Endophytes are bacteria or fungi that live within plant tissue (between cells) and often generate benefits for the host plant, including greater stress resistance.  They also produce compounds of interest to human health, including anti-cancer agent taxol and anti-fungal agent cryptocin. Endophytes may grow throughout the entirety of a plant’s life cycle, but transmission occurs only through seeds.  Under certain circumstances (such as high nutrient demand), endophytes can become parasitic and cause disease in plants. 
The difficulty with endophytes is that they can be toxic to mammals and birds. A 1993 study estimated that endophytic fungi cause $600 million losses from livestock deaths per year.  A more recent report from Oregon State University noted loss estimates of $1 billion per year. Ergot alkaloids and indole diterpenes are among key disease-causing metabolites. Even when not lethal, endophytes can cause various kinds of diseases.
The presence of endophytes is also of concern with the cultivation of cannabis. Like many other plants, cannabis may become occupied. Numerous studies have indicated significant levels of diverse endophytes across cannabis varieties. [4, 5, 6] In general, cannabis benefits from endophytes; whether human consumers may suffer from infection is unclear but worth caution.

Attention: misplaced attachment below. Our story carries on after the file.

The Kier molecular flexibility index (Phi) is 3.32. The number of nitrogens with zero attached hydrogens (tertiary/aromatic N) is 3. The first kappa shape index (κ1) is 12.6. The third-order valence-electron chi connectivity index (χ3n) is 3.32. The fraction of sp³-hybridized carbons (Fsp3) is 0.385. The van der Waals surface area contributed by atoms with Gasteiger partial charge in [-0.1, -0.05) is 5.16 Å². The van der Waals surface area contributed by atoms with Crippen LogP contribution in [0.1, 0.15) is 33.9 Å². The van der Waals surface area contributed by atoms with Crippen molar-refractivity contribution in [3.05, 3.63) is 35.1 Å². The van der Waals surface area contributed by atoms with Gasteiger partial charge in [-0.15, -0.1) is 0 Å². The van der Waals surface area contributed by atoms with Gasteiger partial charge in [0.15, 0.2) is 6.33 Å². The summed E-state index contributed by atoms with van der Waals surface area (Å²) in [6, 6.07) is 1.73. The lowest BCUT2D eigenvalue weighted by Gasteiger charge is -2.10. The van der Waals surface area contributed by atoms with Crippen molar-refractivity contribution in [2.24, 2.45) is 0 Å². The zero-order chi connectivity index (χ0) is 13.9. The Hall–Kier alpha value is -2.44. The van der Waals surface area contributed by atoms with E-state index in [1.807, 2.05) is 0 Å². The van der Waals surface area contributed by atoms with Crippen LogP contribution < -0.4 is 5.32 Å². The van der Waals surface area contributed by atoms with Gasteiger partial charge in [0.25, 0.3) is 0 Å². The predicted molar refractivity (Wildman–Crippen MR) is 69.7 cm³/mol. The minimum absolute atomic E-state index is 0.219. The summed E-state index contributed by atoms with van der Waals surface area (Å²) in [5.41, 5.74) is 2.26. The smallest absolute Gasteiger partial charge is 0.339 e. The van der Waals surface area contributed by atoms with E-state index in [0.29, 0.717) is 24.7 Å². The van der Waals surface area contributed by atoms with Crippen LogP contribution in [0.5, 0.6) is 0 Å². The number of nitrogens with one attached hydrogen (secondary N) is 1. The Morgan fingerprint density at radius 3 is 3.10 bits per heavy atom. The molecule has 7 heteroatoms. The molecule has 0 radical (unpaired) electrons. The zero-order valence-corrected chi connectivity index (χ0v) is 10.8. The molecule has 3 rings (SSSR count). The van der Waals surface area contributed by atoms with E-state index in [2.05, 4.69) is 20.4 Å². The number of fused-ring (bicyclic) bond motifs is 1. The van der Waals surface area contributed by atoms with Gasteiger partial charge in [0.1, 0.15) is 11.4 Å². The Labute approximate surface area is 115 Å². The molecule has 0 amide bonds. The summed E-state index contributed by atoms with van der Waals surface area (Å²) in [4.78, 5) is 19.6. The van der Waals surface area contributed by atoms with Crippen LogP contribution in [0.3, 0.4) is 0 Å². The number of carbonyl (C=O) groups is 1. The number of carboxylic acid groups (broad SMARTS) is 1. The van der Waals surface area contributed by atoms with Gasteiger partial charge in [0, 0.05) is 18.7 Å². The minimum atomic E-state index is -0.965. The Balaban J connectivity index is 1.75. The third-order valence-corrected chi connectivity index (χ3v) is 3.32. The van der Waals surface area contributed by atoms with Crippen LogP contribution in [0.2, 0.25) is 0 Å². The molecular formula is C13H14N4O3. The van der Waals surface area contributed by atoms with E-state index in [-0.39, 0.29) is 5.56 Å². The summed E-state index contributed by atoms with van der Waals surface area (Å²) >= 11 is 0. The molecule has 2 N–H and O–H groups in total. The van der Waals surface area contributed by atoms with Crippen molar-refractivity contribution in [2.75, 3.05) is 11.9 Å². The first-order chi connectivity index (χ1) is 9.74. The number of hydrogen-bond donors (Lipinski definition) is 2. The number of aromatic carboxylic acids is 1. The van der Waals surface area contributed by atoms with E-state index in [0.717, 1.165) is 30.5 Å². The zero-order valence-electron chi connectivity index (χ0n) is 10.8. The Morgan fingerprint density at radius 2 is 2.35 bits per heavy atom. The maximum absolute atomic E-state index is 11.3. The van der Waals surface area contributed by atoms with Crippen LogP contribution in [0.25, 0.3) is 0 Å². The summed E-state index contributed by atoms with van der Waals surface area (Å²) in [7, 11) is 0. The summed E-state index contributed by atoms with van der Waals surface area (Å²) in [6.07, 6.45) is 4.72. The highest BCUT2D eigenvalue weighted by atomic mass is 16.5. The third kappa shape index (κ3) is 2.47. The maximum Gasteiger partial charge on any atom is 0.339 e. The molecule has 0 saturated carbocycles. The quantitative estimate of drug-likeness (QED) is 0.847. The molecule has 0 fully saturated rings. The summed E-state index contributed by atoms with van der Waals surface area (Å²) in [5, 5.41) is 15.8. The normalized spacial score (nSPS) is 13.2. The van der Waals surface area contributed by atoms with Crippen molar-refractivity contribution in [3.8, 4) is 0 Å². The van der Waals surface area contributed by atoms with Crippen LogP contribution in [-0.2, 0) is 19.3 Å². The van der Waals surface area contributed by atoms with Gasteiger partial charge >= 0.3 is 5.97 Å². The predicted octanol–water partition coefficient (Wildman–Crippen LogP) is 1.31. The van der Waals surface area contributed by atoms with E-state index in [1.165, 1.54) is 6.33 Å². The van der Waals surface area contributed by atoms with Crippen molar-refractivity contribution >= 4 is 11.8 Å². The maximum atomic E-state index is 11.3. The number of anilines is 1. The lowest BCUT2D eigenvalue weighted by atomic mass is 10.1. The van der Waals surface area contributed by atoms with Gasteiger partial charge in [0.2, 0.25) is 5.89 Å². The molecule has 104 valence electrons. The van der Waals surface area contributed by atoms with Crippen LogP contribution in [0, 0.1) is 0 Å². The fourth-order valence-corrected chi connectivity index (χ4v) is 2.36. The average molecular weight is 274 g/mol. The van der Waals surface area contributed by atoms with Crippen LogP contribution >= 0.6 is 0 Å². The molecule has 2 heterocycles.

In the spirit of advancing understanding of endophytes, one group of researchers  outlined how to isolate and identify the organisms from plant tissue.
Visual inspection and collection of fungi on external areas of plants is the most basic solution. However, symptomless, healthy plants require one of three technique types:
Culturing refers to growing the bacteria or fungi in a petri dish, although this may “underestimate diversity and misrepresent the taxonomic composition of endophyte communities.” The authors profile dilution-to-extinction, a method that allows different species to grow slowly in relative isolation from one another. This spares cells that may be lost to competition in normal culturing.
DNA cloning is one example of a culture-independent method. The review highlights a polyermase chain reaction-based (PCR) method developed by Dombrowski et al . Rather than cloning DNA, PCR amplifies target DNA sequences, in this case “products from a conserved region of the Neotyphodium spp. tubulin 2 gene which is present in N. coenophialum [an endophyte species]…” 
Finally, there are several viable staining techniques to analyze endophytes.  During the reproduction period, endophytes grow into the embryonic axes of seeds. From there, the analyst can follow through with a grow-out test. This entails letting sample seeds develop for three weeks under greenhouse settings. Then, part of the infant plant leaf’s sheath is scraped using a scalpel blade. The authors continue, “leaf fragments are stained with aqueous aniline blue and then squashed with a cover slip. The prepared slide is then observed microscopically.” 
Image: Plant-pathogenic strain of Fusarium oxysporum—Keith Weller, USDA, Public Domain
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